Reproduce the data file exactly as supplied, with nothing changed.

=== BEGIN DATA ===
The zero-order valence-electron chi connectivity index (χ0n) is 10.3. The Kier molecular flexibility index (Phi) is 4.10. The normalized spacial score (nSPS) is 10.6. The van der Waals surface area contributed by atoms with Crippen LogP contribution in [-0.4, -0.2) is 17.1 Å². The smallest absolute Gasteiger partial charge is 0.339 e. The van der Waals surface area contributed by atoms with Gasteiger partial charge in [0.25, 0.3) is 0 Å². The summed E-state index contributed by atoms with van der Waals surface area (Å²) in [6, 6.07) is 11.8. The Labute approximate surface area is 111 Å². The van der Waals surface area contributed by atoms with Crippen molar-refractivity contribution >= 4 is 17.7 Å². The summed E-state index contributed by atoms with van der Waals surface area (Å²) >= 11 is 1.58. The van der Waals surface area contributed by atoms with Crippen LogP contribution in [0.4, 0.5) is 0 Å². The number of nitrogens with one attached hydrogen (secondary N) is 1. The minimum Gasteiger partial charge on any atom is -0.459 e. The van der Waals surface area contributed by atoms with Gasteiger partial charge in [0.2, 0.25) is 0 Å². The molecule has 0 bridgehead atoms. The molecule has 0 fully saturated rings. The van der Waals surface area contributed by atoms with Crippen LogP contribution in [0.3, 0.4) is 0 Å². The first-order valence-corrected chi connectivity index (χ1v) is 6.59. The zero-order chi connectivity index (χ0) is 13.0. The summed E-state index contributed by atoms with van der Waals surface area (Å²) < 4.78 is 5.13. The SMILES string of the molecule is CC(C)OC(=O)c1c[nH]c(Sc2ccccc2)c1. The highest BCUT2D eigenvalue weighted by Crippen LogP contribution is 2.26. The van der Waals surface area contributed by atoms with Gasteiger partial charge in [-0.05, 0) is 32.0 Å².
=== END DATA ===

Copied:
The zero-order valence-electron chi connectivity index (χ0n) is 10.3. The Kier molecular flexibility index (Phi) is 4.10. The normalized spacial score (nSPS) is 10.6. The van der Waals surface area contributed by atoms with Crippen LogP contribution in [-0.4, -0.2) is 17.1 Å². The smallest absolute Gasteiger partial charge is 0.339 e. The van der Waals surface area contributed by atoms with Gasteiger partial charge in [0.25, 0.3) is 0 Å². The summed E-state index contributed by atoms with van der Waals surface area (Å²) in [6, 6.07) is 11.8. The Labute approximate surface area is 111 Å². The van der Waals surface area contributed by atoms with Crippen molar-refractivity contribution >= 4 is 17.7 Å². The summed E-state index contributed by atoms with van der Waals surface area (Å²) >= 11 is 1.58. The van der Waals surface area contributed by atoms with Crippen LogP contribution in [0.4, 0.5) is 0 Å². The number of nitrogens with one attached hydrogen (secondary N) is 1. The minimum Gasteiger partial charge on any atom is -0.459 e. The van der Waals surface area contributed by atoms with Gasteiger partial charge in [0.2, 0.25) is 0 Å². The molecule has 0 bridgehead atoms. The molecule has 0 fully saturated rings. The van der Waals surface area contributed by atoms with Crippen LogP contribution in [0.3, 0.4) is 0 Å². The first-order valence-corrected chi connectivity index (χ1v) is 6.59. The zero-order chi connectivity index (χ0) is 13.0. The summed E-state index contributed by atoms with van der Waals surface area (Å²) < 4.78 is 5.13. The SMILES string of the molecule is CC(C)OC(=O)c1c[nH]c(Sc2ccccc2)c1. The highest BCUT2D eigenvalue weighted by Crippen LogP contribution is 2.26. The van der Waals surface area contributed by atoms with Gasteiger partial charge in [-0.05, 0) is 32.0 Å².